Dental reforms failing to improve NHS services

New contractual arrangements for dentists were designed to increase the number of people who access NHS dentistry. However, a report by MPs suggests they have not succeeded.

The changes were introduced in April 2006 in the face of widespread discontent with the previous system, both from patients and dentists. The main problems were the lack of NHS dentists, leading to problems accessing NHS care in some areas, and an overcomplicated fee structure with over 400 separate charges for different procedures. It meant dentists had a financial incentive for carrying out complex dental procedures, rather than preventing problems, and often left patients unclear on what their dental treatment would cost.

Dentists rather than having the uncertainty and complexity of charging the NHS for every item they carried out, now have a fixed annual payment depending on the level of treatment they provide.

For patients, the charging system was simplified to three bands of fees.

Currently, for a simple examination, x-ray, or scale and polish the fee is £16.20, rising to £44.60 for more complex treatments such as fillings, extractions, or root canal work. People who need the most time consuming work, such as bridges, dentures or crowns pay the highest fee, £198.

The introduction of three charging bands meant that while some complex procedures cost less, the cost of some routine treatments, such as fillings, increased. Dentists’ groups say the amount of time available for preventative work is insufficient.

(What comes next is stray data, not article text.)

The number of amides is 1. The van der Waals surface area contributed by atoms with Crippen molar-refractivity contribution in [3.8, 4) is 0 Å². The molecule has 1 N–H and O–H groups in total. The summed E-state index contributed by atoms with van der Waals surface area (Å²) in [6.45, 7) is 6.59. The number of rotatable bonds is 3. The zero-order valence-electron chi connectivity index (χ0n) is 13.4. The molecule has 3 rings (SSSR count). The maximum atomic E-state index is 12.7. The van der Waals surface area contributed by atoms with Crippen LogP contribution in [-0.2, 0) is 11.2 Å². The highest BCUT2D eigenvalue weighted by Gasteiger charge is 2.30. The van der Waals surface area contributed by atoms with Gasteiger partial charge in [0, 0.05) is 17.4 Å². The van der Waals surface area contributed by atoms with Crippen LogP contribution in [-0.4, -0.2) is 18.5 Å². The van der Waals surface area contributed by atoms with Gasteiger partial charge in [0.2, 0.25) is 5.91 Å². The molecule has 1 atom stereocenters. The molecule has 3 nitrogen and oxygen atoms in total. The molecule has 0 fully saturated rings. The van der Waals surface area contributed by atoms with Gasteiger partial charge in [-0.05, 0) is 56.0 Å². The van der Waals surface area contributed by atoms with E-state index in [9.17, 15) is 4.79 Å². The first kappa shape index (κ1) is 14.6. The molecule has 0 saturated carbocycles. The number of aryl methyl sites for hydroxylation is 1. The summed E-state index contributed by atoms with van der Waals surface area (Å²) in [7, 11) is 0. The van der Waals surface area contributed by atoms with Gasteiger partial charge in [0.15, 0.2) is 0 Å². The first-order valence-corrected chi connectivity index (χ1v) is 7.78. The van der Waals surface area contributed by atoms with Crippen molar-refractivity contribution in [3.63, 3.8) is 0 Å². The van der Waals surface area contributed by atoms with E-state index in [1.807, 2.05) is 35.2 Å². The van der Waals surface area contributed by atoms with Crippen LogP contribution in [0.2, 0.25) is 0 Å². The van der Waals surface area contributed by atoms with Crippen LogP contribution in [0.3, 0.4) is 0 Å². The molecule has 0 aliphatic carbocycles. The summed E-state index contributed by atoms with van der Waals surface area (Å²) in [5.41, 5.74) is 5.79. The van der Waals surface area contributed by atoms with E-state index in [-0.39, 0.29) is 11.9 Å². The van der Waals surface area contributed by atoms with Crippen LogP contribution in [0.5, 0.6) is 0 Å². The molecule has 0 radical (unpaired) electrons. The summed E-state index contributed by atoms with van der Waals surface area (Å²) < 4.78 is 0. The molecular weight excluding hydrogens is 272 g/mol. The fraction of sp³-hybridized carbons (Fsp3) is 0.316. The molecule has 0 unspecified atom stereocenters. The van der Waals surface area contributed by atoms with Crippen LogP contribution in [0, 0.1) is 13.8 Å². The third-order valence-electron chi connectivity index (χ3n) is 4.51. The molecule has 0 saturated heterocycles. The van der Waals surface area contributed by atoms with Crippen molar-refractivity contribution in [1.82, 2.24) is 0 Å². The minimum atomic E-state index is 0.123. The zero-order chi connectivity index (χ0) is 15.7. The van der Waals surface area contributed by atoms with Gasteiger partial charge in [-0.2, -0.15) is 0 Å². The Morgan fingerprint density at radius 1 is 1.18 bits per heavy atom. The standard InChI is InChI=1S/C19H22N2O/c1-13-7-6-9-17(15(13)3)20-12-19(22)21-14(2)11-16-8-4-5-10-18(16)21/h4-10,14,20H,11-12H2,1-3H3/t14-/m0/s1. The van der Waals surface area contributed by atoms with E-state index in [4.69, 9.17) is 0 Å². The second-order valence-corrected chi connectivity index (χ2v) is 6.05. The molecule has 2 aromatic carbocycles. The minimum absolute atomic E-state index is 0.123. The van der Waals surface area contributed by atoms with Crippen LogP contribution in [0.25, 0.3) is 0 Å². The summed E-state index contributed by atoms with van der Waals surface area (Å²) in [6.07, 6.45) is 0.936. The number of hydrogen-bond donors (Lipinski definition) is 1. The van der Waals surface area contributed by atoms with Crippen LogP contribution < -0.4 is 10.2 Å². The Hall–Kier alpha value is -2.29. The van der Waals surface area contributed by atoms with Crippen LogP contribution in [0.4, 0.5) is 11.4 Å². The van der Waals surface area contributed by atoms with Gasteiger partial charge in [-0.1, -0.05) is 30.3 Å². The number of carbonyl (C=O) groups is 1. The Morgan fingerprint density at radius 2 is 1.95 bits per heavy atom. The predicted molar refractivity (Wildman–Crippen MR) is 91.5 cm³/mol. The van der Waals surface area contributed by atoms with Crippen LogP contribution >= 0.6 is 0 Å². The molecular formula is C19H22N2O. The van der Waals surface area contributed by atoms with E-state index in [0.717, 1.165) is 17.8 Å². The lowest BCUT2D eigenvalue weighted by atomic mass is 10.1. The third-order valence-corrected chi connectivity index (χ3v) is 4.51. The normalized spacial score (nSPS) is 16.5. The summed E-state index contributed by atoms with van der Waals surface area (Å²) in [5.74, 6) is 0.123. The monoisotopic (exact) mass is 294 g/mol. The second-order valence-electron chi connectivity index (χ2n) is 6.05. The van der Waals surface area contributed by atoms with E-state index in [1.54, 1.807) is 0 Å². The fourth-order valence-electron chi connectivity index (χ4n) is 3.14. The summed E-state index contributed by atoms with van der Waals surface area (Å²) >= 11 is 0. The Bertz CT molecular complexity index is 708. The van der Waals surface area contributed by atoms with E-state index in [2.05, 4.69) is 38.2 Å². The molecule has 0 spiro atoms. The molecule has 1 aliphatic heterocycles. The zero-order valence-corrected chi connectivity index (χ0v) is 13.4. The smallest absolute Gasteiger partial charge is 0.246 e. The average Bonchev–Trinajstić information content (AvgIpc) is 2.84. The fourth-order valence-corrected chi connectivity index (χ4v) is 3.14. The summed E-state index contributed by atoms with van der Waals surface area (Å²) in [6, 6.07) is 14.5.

The report from the House of Commons Health Committee, says that the new contract has yet to resolve the fundamental problems that dogged old-style NHS dentistry. The number of patients without an NHS dentist is roughly the same, and the same patchwork of cover persists, with one town amply provided with NHS dentists, while another close by might have long lists of people waiting for an available place.

The Health Committee report offers evidence that the number of complex treatments carried out has fallen as a result of the changes, with the number of root canal treatments falling by 45% in the first year of the reforms. At the same time, the number of extractions has risen. It found that nationally fewer patients are visiting an NHS dentist than before April 2006.

The Health Committee wants changes to the way dentists are paid which would reward them more highly for appropriate treatments.

The report painted a much more optimistic picture of the private sector, noting that while the number of NHS dentists and their activity levels have fallen since 2005-06, private sector dentistry appears to have grown.

People have been voting with their feet, buying dental insurance, going private or going overseas for treatment.


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Dental reforms failing to improve NHS services
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